Should organizations focus more on incident response rather than prevention?

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CISO in Software, 51 - 200 employees
We're still talking a lot about perimeter security and endpoint security, etc., but the critical question is, what do we do after a breach happens? Lateral movement happens after there’s an intrusion, so why are networks still designed in such a way where, when somebody gets compromised, bad actors can go wherever they want in the network and do whatever they want? It doesn't make any sense.
Founder/Chairman/CTO in Telecommunication, 201 - 500 employees
Security leaders should reframe the conversation to establish that everyone will get hacked eventually. Work on the assumption that every organization and every computer system will experience some degree of intrusion or unintended activity that could be seen as malicious. Instead of thinking about how you can keep that from ever happening and considering it a failure if it ever does happen, you flip that story: we know that an intrusion is likely to happen at some point in the future, so how do we stay on top of that? How do we delay it as much as we possibly can? How do we contain the blast radius?

Think about it in terms of Maslow's hierarchy. You have core fundamentals that are imperfect, of course: if you have to restore to a backup, you will lose anything between when that backup was made and when you do the restore. But if, as an organization, you have full confidence in that as a baseline, then you have more bandwidth available to get into the things that are higher up the pyramid.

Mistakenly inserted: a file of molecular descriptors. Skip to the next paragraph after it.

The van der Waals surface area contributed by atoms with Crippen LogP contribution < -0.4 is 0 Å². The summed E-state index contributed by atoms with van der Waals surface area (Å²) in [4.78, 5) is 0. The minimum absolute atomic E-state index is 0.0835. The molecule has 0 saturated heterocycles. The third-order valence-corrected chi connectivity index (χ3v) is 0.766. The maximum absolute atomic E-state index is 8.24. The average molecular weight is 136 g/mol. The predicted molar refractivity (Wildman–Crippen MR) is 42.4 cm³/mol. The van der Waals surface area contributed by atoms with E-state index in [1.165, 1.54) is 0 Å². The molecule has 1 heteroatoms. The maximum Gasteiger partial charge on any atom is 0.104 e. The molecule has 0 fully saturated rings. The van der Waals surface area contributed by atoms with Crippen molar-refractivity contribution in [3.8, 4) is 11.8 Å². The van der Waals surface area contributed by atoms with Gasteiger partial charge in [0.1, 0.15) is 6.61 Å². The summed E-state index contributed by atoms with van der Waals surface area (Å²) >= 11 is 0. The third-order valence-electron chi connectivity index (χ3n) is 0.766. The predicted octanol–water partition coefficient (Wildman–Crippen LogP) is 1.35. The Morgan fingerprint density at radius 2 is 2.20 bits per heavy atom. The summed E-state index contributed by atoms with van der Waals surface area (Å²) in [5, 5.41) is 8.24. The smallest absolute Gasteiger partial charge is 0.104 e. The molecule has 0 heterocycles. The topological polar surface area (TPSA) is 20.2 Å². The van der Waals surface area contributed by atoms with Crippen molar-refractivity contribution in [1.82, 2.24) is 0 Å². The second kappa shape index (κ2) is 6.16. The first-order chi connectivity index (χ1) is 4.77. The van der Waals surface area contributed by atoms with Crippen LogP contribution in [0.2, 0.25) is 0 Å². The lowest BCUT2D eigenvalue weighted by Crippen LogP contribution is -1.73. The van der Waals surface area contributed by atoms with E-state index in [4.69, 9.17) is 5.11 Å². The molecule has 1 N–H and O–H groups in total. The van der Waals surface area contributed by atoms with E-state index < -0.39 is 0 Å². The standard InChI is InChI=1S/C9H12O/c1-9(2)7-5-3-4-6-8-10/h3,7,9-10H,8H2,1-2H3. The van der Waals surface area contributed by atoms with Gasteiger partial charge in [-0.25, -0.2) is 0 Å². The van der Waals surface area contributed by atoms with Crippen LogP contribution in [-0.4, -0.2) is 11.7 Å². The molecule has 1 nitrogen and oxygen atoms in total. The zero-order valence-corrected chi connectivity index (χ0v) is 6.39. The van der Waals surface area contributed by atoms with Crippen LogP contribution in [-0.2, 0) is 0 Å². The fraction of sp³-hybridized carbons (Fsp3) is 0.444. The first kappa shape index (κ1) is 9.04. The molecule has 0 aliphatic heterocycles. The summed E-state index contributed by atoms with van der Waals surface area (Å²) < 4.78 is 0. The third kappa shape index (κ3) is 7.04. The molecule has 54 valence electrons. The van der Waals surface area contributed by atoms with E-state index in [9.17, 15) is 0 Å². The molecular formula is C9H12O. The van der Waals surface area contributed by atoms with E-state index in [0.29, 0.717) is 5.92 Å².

We've tried to do that in terms of building Bugcrowd, because we're a security company that deliberately invites a bunch of hackers onto its platform and then asks them to try to break into our systems. As you can imagine, there's quite a bit that goes on and we've had to design the ability to withstand that and contain it from scratch. Drawing on the approach that we took, you just cover the basics to make sure that they're absolutely rock solid and then return to them to make sure that they haven’t atrophied over time. Once you have confidence in that you move up the stack. I'm not sure how well that scales to a company with 100K employees but it seems to check out as a principal.
CIO, Self-employed
If you look at incident response from the NIST 800-61 Rev-2 perspective, they are not mutually exclusive. Preparing for an incident is the first phase of the incident response lifecycle and requires secure architecture and identification of variables that should be evaluated a-priori to an incident. I think you can and should do both. 

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CTO in Software, 201 - 500 employees
Without a doubt - Technical Debt! It's a ball and chain that creates an ever increasing drag on any organization, stifles innovation, and prevents transformation.
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